Who: Rachelle van Zanten
When: 1 December 2013
Where: Patagonia Toronto
In One Word: Influential
Whatâ€™s more inspiring about a musician with a flawless voice and an astonishing slide guitar talent? One that uses all of that for the good of their own through environmental concern.
Rachelle van Zanten, a B.C. musician, joined forces with Skeena Watershed Conservation Coalition (SWCC) at this intimate event to share stories on how â€śunusual alliesâ€ť – environmentalists, communities, farmers, loggers, and First Nations, are forming solidarity to safeguard Northwest B.C.â€™s Watersheds.
Ontarioâ€™s Fortune Minerals wants to destroy a mountain, sacred to the Tahltan First Nations, in order to carve out millions of tonnes of coal from an open-pit mine.
The Sacred Headwaters. Courtesy ofÂ Paul Colangelo.
I had no idea what to expect when entering Patagonia Toronto that late afternoon. The presentation by SWCC was more of an open book journey of how important the water and mountains are to them. It was great that they didnâ€™t come to Canada just to bombard us with a list of things they want from us, instead, as the lights turned off, they brought their campfire to a cold Toronto night as we sat around hearing about their life and culture in Northwest B.C with some notice on how itâ€™s about to be destroyed. Inspiring – and one of the best presentations I have ever sat through.
Rachelle van Zanten was exceptionally incredible and not a surprise that she was listed as Canadaâ€™s â€śbest slide guitaristâ€ť by musician Randy Bachman.
I have the utmost respect for female musicians who use music and their lyrics to fight for causes, in van Zantenâ€™s perspective, singing about the Tahltan womenâ€™s fight for the Sacred Headwaters in Northern B.C.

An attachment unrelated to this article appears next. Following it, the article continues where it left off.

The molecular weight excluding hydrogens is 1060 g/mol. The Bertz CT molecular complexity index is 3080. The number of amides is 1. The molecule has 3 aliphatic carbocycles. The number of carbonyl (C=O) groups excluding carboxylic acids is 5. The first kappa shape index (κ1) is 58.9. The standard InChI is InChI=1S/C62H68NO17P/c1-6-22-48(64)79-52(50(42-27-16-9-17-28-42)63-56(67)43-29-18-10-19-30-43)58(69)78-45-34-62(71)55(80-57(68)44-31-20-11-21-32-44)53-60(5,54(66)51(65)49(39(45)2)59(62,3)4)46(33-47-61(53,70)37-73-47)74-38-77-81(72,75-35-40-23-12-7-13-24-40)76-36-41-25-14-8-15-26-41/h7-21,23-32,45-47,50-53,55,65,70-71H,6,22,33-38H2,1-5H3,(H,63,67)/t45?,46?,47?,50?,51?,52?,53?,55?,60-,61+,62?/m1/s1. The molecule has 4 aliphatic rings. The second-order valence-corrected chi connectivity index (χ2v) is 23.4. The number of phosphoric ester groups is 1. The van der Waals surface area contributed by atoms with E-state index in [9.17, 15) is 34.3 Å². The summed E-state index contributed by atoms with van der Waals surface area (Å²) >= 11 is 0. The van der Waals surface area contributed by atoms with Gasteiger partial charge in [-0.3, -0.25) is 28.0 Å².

You felt the cry and power van Zanten brought to her performance as she poured her heart and soul out in every song.
One of my favourite performances was her last song, “My Country.”
â€śThereâ€™s a wonderful video for it on YouTube and it shows the Sacred Headwaters and all its glory and the eldersâ€™ strength. So I wrote this song for them and it inspired me to kickass in my area and hopefully inspires everyone else to do the same to stand up to these giants. Underneath these giant corporations are these humans that are just trying to live,â€ť said van Zenten.
“I sing about what I know. Â This whole situation with the pipelines, the oil tankers, and the mining proposals that are coming out around my home in northwest B.C. — they are part of my life, and are consuming my everyday thoughts,” said van Zanten. “So I couldn’t help but write about them.â€ť
Her guitar solos were probably my favourite parts, Iâ€™ve never seen a performer play guitar that way and itâ€™s extremely breathtaking. Simple stomps on the ground give pureness to the song.
Between each song played van Zanten shared short but hilarious and incredible stories about her family and life back home which set the mood perfectly.
Iâ€™m one who notices the slightest notes and sounds within a song that often makes or breaks the entire track for me. The breaths in van Zantenâ€™s â€śThe Canoe Songâ€ť was just perfect for the story and journey of canoeing through the Watersheds. I had ultimate goosebumps as I closed my eyes and was able to envision every word she sung. Beautiful.
“I’m consumed with singing about our natural world, because I just cannot imagine my daughter having a life where she isn’t able to fish, grow food, and drink water from our lake without being afraid,” said van Zanten.
It was a pity that couldnâ€™t make it to her show at Massey Hall the night before, however it was a privilege to hear a glimpse of this extraordinary, strong and powerful musician along side SWCC fighting for the good of their own.
Iâ€™m here fighting on their side blasting â€śMy Countryâ€ť by Rachelle van Zanten to back me up.
Â© Jessica Paiva, Music Vice
Photos by Jessica Paiva, Music Vice and Olivia Roger, Journalist/Photographer:
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